By Harriet McLeod
CHARLESTON, South Carolina (Reuters) - In a House race where personalities have overshadowed politics, Democratic Party newcomer Elizabeth Colbert Busch's message often has been lost in the din.
The first-time candidate has tried to present herself as strong on jobs and education while opponents accuse her of cashing in on the celebrity of her well-known brother, TV political satirist Stephen Colbert.
In campaign appearances she has largely avoided taking swipes at Republican Party opponent Mark Sanford who while South Carolina governor in 2009 disappeared for days, telling aides he was hiking the Appalachian Trail when he was, in fact, visiting his mistress in Argentina.
That hasn't kept his foibles out of the race.
A barrage of negative political ads have highlighted Sanford's personal lapses, while his ex-wife Jenny Sanford accused him of violating their divorce agreement by trespassing at her home. That prompted the National Republican Congressional Committee last month to drop its financial support of Sanford's campaign.
The focus on personalities appears to have played out in favor of Colbert Busch, who political analysts say has a legitimate chance of winning the May 7 special election in a heavily Republican district.
"These latest allegations against Sanford have led a number of those voters who were on the fence to not plan to vote at all or to switch sides to Colbert Busch," said Kendra Stewart, a political scientist at the College of Charleston.
"She has an advantage among independents, and she is actually pulling some Republicans, especially Republican women," Stewart said.
A victory for Colbert Busch, 58, would make her the first Democrat to represent the state's coastal First Congressional District since the early 1980s and only the second woman in South Carolina to be elected to Congress.
Sanford appeared to hold an early edge in the contest to replace Tim Scott, who vacated his House seat after being appointed to the Senate. Despite Sanford's affair scandal, he had broad name recognition and held the seat in the Republican-leaning district from 1995 to 2001.
He is now engaged to marry the woman he visited in Argentina, journalist Maria Belen Chapur.
A Public Policy Polling survey released on April 22, shortly after Jenny Sanford's trespassing accusation in February became public, showed likely voters preferred Colbert Busch over Sanford 50 percent to 41 percent. Campaign finance records show she has raised nearly $1.2 million to Sanford's $788,000.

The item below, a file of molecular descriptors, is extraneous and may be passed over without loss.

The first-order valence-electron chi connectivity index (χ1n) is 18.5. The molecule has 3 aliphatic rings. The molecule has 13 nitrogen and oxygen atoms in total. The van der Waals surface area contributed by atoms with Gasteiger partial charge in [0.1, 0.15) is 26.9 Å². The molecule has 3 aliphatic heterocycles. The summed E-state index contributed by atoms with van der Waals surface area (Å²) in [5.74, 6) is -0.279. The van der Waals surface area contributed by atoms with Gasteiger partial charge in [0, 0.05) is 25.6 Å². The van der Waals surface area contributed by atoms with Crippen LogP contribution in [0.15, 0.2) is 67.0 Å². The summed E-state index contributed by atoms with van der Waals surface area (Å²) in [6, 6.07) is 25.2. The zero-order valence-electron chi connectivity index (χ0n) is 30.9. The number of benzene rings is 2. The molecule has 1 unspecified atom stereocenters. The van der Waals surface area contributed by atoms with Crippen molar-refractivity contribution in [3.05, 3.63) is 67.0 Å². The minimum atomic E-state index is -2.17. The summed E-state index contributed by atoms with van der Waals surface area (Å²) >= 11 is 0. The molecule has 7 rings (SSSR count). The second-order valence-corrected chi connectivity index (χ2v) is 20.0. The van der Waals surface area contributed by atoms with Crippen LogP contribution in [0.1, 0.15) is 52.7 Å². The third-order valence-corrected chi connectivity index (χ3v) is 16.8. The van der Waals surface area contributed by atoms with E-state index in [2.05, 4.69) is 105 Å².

Leslie Turner, head of a group called Republicans For Colbert Busch, said she decided to support the Democratic candidate after realizing she was "pretty moderate."
"We can't afford to send Mark Sanford back to Washington because we simply don't trust him," Turner said at a campaign event last week.
Colbert Busch, the business development director of Clemson University's Restoration Institute who previously worked in the shipping industry, touts herself as a fiscal conservative.
"I've been in business for 25 years," she told Reuters in an interview. "When you're in global trade, you understand currency impacts, you understand political impacts and social impacts and what kind of impact does that have on your business."
A married mother of three who is known to family and friends as Lulu, her young adulthood was shaped by tragedy. She was in college when her father and two of her 10 siblings died in a plane crash in 1974.
In her first political race, she has struggled to make sure people knew how to say her name. Unlike her brother Stephen, who has hosted fund-raising events for her, Colbert Busch pronounces their last name as "Col-burt" with a hard "t" rather than "Col-bear" preferred by him.
At times, she also scrambled to find her political legs during the constricted four-month campaign season. Critics say she has failed to address issues and policy in depth.
Sanford, 52, accuses her of having ties to unions and to House minority leader Nancy Pelosi, saying Colbert Busch has been bought by the national party.
"We've talked a lot about how with the support my opponent is receiving from Nancy Pelosi and friends - to the tune of $1 million - that she'll be anything but an independent voice in Washington," Sanford said in a statement this week.
Colbert Busch insisted that "nobody tells me what to do" during a debate on Monday when the moderator opened the night by saying some "in the national media seem to think it's a race between Jenny Sanford and Stephen Colbert."
Later that evening, Colbert Busch took one of her few public jabs at Sanford's past troubles, criticizing his use of state money in 2009 to visit Chapur in Argentina.
To many, it was the debate's most memorable moment.
College of Charleston political scientist Gibbs Knotts said Colbert Busch held her own against her more seasoned opponent.
"She did a really good job of going after him, which can galvanize those folks that are on the fence and also motivate her base," he said.
Among those who thought Sanford would win before the trespass complaint became public, Knotts said he was surprised to see a Democrat be so competitive in a race in the Deep South.
"I think it's a real tossup," he said.
(Editing by Colleen Jenkins, Paul Thomasch and Grant McCool)